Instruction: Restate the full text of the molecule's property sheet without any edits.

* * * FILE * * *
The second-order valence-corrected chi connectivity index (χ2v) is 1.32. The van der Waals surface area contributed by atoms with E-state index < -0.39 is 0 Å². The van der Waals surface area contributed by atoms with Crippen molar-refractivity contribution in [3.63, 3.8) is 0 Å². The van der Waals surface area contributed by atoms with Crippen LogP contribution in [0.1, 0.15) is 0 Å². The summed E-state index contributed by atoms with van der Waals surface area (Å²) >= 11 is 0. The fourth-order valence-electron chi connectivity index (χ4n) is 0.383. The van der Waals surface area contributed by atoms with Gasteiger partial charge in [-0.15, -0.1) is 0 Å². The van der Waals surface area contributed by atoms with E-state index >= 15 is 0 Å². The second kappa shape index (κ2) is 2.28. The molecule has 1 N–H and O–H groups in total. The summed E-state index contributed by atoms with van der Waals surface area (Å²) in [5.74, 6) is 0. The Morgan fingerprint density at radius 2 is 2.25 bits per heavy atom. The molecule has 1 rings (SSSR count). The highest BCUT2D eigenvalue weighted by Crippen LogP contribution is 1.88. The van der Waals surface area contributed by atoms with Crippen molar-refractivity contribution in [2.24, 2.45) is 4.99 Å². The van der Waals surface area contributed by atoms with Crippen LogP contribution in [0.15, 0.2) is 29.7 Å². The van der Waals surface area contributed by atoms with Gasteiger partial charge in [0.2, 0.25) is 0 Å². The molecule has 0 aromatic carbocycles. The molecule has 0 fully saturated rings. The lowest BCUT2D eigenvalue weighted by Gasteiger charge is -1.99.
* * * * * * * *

The second-order valence-corrected chi connectivity index (χ2v) is 1.32. The van der Waals surface area contributed by atoms with E-state index < -0.39 is 0 Å². The van der Waals surface area contributed by atoms with Crippen molar-refractivity contribution in [3.63, 3.8) is 0 Å². The van der Waals surface area contributed by atoms with Crippen LogP contribution in [0.1, 0.15) is 0 Å². The summed E-state index contributed by atoms with van der Waals surface area (Å²) >= 11 is 0. The fourth-order valence-electron chi connectivity index (χ4n) is 0.383. The van der Waals surface area contributed by atoms with Gasteiger partial charge in [-0.15, -0.1) is 0 Å². The van der Waals surface area contributed by atoms with E-state index >= 15 is 0 Å². The second kappa shape index (κ2) is 2.28. The molecule has 1 N–H and O–H groups in total. The summed E-state index contributed by atoms with van der Waals surface area (Å²) in [5.74, 6) is 0. The Morgan fingerprint density at radius 2 is 2.25 bits per heavy atom. The molecule has 1 rings (SSSR count). The highest BCUT2D eigenvalue weighted by Crippen LogP contribution is 1.88. The van der Waals surface area contributed by atoms with Crippen molar-refractivity contribution in [2.24, 2.45) is 4.99 Å². The van der Waals surface area contributed by atoms with Crippen LogP contribution in [0.15, 0.2) is 29.7 Å². The van der Waals surface area contributed by atoms with Gasteiger partial charge in [0.2, 0.25) is 0 Å². The molecule has 0 aromatic carbocycles. The molecule has 0 fully saturated rings. The lowest BCUT2D eigenvalue weighted by Gasteiger charge is -1.99.